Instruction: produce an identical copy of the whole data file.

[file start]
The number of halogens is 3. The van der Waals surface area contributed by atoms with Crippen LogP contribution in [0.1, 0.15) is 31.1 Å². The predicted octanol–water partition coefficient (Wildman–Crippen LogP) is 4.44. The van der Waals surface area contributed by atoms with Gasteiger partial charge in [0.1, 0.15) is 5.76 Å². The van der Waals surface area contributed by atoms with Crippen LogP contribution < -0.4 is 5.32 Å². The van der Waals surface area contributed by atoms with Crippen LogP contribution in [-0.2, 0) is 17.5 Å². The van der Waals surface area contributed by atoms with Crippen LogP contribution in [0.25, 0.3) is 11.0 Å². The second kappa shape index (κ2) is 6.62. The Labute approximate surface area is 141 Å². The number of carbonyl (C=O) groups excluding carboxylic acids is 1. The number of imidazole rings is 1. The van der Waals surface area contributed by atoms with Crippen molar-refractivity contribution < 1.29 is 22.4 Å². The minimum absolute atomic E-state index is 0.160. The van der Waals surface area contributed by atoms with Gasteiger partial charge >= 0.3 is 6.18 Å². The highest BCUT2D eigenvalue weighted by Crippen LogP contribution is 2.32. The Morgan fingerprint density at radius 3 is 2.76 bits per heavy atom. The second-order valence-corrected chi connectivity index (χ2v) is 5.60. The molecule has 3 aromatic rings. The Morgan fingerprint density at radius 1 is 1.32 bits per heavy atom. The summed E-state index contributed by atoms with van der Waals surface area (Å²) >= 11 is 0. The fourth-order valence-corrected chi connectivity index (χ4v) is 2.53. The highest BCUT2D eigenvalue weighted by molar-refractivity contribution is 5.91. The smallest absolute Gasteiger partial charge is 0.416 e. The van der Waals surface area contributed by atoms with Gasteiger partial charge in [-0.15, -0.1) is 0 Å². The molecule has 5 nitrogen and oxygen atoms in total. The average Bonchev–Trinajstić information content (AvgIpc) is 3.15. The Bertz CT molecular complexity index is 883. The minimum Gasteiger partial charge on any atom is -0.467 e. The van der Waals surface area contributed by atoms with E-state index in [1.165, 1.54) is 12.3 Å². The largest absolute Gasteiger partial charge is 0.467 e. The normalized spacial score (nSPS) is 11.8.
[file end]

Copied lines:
The number of halogens is 3. The van der Waals surface area contributed by atoms with Crippen LogP contribution in [0.1, 0.15) is 31.1 Å². The predicted octanol–water partition coefficient (Wildman–Crippen LogP) is 4.44. The van der Waals surface area contributed by atoms with Gasteiger partial charge in [0.1, 0.15) is 5.76 Å². The van der Waals surface area contributed by atoms with Crippen LogP contribution < -0.4 is 5.32 Å². The van der Waals surface area contributed by atoms with Crippen LogP contribution in [-0.2, 0) is 17.5 Å². The van der Waals surface area contributed by atoms with Crippen LogP contribution in [0.25, 0.3) is 11.0 Å². The second kappa shape index (κ2) is 6.62. The Labute approximate surface area is 141 Å². The number of carbonyl (C=O) groups excluding carboxylic acids is 1. The number of imidazole rings is 1. The van der Waals surface area contributed by atoms with Crippen molar-refractivity contribution < 1.29 is 22.4 Å². The minimum absolute atomic E-state index is 0.160. The van der Waals surface area contributed by atoms with Gasteiger partial charge >= 0.3 is 6.18 Å². The highest BCUT2D eigenvalue weighted by Crippen LogP contribution is 2.32. The Morgan fingerprint density at radius 3 is 2.76 bits per heavy atom. The second-order valence-corrected chi connectivity index (χ2v) is 5.60. The molecule has 3 aromatic rings. The Morgan fingerprint density at radius 1 is 1.32 bits per heavy atom. The summed E-state index contributed by atoms with van der Waals surface area (Å²) >= 11 is 0. The fourth-order valence-corrected chi connectivity index (χ4v) is 2.53. The highest BCUT2D eigenvalue weighted by molar-refractivity contribution is 5.91. The smallest absolute Gasteiger partial charge is 0.416 e. The van der Waals surface area contributed by atoms with Gasteiger partial charge in [-0.15, -0.1) is 0 Å². The molecule has 5 nitrogen and oxygen atoms in total. The average Bonchev–Trinajstić information content (AvgIpc) is 3.15. The Bertz CT molecular complexity index is 883. The minimum Gasteiger partial charge on any atom is -0.467 e. The van der Waals surface area contributed by atoms with E-state index in [1.165, 1.54) is 12.3 Å². The largest absolute Gasteiger partial charge is 0.467 e. The normalized spacial score (nSPS) is 11.8.